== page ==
Cooking food at high heat can deactivate the virus, and most outbreaks related to food can be traced to raw, unprocessed foods like uncooked oysters (via Food Safety Experts). However, cooking food may not be enough if it is handled by an infected person after cooking. To minimize the risk of food poisoning, it is essential that restaurant staff and those who work in the processed food industry stay home when they are sick, even up to 48 hours after they feel better.

That said, calling the norovirus "food poisoning" can be misleading, because the virus can be spread by other means. The Mayo Clinic notes that you can also contract the virus by touching contaminated surfaces or having direct contact with someone who is infected. In another article, the medical center points out that the virus can survive on surfaces that have not been adequately disinfected for months at a time. With this in mind, it's always a good idea to regularly clean the surfaces in your home, especially if you or anyone in your house has recently been sick.

Secondary cause: sleep deprivation

Yes, sleep deprivation can contribute to viral infection. A study from the Journal of Immunological Research calls sleep an "important modulator of the immune response," suggesting sleep deprivation can weaken your immune system and make you more susceptible to infectious disease. This is supported with evidence that lack of sleep is associated with higher rates of viral infection.

A Mayo Clinic Q&A also asserts that lack of quality sleep affects your immune system. This is because your immune system produces important cells and antibodies that fight infection during sleep. Without sufficient sleep, you may not have a sufficient response from your immune system when exposed to viruses or bacteria, potentially causing you to get sick.

With this in mind, making sure to get enough sleep every night (and getting extra sleep to catch up when you're sleep deprived) will help to protect you not just from norovirus infection, but from all types of infection. Just in case you needed more convincing, a meta-analysis from the journal Sleep found sleep deprivation to be associated with negative mood, negative emotions, and poor emotional regulation. The negative consequences of losing sleep are well-known and go far beyond an increased risk of contracting the norovirus (or any virus).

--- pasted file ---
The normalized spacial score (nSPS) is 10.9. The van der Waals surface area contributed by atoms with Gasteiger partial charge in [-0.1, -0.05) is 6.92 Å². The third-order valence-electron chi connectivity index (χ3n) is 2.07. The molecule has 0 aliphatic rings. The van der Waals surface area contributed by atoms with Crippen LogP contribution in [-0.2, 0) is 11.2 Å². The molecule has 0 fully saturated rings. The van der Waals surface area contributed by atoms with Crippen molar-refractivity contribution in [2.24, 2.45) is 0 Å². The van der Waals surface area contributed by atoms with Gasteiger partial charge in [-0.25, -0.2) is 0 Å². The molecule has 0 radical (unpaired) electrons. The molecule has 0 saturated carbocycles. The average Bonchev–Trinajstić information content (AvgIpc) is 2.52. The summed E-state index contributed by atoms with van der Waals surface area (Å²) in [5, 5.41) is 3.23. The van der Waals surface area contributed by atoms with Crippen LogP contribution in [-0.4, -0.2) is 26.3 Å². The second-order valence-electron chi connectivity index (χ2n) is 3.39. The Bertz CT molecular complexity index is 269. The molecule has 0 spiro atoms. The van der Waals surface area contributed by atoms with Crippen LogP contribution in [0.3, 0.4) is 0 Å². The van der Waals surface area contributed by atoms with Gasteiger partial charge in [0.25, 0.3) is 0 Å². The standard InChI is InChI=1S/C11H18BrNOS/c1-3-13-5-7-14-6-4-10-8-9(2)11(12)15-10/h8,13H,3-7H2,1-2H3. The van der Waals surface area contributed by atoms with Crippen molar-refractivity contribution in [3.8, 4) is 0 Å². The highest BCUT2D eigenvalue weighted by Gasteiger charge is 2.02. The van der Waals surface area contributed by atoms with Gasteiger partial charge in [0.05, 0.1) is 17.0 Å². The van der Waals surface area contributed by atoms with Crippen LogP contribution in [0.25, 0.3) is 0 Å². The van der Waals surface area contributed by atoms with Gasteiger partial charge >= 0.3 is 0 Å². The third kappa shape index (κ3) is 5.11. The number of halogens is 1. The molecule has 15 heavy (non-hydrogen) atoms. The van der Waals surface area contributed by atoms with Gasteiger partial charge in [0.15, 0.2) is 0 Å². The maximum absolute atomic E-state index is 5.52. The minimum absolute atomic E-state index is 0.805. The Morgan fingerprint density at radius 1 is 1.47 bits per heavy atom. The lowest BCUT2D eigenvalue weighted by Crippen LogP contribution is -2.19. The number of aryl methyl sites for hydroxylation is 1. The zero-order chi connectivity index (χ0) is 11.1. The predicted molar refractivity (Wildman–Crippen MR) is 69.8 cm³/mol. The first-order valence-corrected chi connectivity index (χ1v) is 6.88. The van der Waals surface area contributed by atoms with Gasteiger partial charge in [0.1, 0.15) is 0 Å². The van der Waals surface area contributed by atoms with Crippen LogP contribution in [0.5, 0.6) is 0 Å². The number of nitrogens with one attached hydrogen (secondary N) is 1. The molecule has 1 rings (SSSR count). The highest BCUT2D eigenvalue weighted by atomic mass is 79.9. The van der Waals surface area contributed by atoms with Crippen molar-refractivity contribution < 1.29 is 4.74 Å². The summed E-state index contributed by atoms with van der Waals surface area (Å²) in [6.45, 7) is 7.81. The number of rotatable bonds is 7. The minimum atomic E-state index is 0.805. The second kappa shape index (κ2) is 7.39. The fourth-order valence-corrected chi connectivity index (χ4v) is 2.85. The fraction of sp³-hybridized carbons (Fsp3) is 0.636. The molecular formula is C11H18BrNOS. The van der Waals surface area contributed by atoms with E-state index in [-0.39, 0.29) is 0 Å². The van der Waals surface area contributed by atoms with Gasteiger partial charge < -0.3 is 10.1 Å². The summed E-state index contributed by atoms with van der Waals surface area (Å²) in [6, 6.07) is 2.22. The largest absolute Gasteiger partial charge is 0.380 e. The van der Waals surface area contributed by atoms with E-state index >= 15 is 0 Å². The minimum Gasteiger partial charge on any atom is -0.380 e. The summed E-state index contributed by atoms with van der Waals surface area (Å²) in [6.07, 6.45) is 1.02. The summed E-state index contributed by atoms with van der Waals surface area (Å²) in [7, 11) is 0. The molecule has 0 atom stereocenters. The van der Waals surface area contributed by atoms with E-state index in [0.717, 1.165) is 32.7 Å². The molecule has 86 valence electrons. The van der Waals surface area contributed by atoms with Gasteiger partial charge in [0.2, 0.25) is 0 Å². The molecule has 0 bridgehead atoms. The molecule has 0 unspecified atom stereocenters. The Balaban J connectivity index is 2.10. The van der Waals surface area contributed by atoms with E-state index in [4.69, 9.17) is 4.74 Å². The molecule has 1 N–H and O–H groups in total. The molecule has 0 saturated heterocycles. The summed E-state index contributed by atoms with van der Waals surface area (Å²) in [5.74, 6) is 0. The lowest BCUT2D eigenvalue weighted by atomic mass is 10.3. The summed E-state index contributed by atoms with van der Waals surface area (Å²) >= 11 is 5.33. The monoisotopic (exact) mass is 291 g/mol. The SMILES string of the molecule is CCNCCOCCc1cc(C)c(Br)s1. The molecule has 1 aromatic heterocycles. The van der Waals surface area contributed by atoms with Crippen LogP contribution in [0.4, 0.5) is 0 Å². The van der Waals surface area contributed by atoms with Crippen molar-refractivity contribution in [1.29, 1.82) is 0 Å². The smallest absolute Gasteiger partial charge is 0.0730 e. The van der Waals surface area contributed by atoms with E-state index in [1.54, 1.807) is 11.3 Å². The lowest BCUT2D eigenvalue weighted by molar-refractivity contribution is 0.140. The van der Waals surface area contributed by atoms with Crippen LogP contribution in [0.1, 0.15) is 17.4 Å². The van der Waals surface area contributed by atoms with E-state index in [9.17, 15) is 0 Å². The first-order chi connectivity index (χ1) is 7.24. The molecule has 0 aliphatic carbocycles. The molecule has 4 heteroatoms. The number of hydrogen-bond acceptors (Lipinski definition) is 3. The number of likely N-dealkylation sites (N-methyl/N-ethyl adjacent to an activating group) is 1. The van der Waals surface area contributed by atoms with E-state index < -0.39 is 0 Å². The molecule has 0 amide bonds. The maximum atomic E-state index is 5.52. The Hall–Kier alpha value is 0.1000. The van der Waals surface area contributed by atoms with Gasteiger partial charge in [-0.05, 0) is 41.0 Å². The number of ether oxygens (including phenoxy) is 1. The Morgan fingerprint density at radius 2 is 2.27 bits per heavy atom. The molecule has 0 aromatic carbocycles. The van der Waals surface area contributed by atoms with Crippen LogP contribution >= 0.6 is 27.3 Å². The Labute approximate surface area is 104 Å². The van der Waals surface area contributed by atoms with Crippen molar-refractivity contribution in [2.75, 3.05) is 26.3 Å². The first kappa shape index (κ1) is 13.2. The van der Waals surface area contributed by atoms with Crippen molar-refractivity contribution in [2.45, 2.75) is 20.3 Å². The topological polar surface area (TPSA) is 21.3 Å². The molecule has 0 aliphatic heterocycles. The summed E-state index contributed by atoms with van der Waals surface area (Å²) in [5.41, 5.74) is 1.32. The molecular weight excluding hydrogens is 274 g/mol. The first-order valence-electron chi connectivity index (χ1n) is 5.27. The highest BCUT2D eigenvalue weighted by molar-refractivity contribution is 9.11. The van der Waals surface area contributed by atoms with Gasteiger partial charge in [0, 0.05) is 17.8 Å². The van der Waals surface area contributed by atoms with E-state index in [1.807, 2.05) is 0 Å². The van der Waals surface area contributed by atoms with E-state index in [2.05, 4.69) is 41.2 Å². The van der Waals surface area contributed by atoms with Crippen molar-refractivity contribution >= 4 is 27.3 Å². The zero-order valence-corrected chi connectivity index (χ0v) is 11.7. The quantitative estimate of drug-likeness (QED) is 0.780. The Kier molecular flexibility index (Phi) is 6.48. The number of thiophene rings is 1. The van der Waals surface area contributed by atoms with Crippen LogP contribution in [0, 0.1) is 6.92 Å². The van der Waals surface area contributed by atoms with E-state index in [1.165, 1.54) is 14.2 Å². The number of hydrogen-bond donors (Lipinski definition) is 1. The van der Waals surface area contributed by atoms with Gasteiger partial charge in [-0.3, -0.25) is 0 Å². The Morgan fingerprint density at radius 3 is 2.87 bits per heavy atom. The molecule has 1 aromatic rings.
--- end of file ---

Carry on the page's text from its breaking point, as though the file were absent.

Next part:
Secondary cause: chronic stress

Stress is an often overlooked factor in the development of infectious diseases. Per Healthline, studies have shown higher stress levels to be associated with higher susceptibility to infection from viruses and other pathogens. According to these studies, chronic stress appears to weaken the immune system.

That said, stress is complicated. It's important to distinguish chronic stress from acute stress, because the two can have very different effects. An article from the Malaysian Journal of Medical Sciences explains that short-term stress can boost the immune system, but chronic stress can weaken it. This is in part because the stress hormone cortisol is a powerful anti-inflammatory agent, so small doses can be beneficial. However, chronically high cortisol can make your immune system become resistant and exacerbate inflammation (according to a study in Current Opinion in Psychology).

Thankfully, stress reduction can help. A meta-analytic review from the journal Psychotherapy and Psychosomatics found substantial evidence that psychological stress reduction could improve immunity. To reduce your risk of contracting a norovirus infection (or any other type of infection), do what you can to combat any chronic stress in your life. Meditation and mindfulness practices, yoga, light exercise, journaling, screaming into a pillow — do whatever works for you.

Symptom: nausea

Perhaps the most common symptom of norovirus infection is nausea. The Minnesota Department of Health lists nausea as the number one symptom, and they include abdominal cramps as well. As the virus targets your stomach and intestines, it makes sense that it would cause stomach pain and nausea.

Additionally, nausea is often accompanied by a loss of appetite. The National Health Service of the UK identifies loss of appetite as one of the symptoms of the norovirus. It can be hard to have an appetite when you feel nauseated, but it's still a good idea to eat and drink small amounts so your body has some energy to fight the infection. Water, herbal tea, apple juice, applesauce, bananas, toast or crackers, and rice are all good options for when you feel nauseated.